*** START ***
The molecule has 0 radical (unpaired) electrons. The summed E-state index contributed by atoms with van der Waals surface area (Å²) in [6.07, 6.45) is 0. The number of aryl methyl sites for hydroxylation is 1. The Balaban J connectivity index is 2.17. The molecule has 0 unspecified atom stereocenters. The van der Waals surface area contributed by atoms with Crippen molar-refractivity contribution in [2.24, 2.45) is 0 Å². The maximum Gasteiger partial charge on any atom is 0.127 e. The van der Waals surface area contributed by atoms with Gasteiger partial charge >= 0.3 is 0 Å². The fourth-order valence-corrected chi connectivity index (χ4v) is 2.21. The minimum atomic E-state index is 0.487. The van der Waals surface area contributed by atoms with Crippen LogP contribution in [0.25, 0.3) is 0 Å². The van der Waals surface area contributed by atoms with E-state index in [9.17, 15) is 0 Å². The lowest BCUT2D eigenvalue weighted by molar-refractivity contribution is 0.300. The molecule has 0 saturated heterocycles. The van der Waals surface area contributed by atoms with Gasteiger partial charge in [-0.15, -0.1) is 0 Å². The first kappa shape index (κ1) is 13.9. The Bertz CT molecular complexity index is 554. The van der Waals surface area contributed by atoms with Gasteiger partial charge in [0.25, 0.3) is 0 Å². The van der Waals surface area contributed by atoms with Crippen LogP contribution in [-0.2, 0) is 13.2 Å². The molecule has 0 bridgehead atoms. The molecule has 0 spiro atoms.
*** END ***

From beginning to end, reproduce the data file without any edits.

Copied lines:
The molecule has 0 radical (unpaired) electrons. The summed E-state index contributed by atoms with van der Waals surface area (Å²) in [6.07, 6.45) is 0. The number of aryl methyl sites for hydroxylation is 1. The Balaban J connectivity index is 2.17. The molecule has 0 unspecified atom stereocenters. The van der Waals surface area contributed by atoms with Crippen molar-refractivity contribution in [2.24, 2.45) is 0 Å². The maximum Gasteiger partial charge on any atom is 0.127 e. The van der Waals surface area contributed by atoms with Gasteiger partial charge >= 0.3 is 0 Å². The fourth-order valence-corrected chi connectivity index (χ4v) is 2.21. The minimum atomic E-state index is 0.487. The van der Waals surface area contributed by atoms with Crippen LogP contribution in [0.25, 0.3) is 0 Å². The van der Waals surface area contributed by atoms with E-state index in [9.17, 15) is 0 Å². The lowest BCUT2D eigenvalue weighted by molar-refractivity contribution is 0.300. The molecule has 0 saturated heterocycles. The van der Waals surface area contributed by atoms with Gasteiger partial charge in [-0.15, -0.1) is 0 Å². The first kappa shape index (κ1) is 13.9. The Bertz CT molecular complexity index is 554. The van der Waals surface area contributed by atoms with Gasteiger partial charge in [0.25, 0.3) is 0 Å². The van der Waals surface area contributed by atoms with Crippen LogP contribution in [-0.2, 0) is 13.2 Å². The molecule has 0 bridgehead atoms. The molecule has 0 spiro atoms.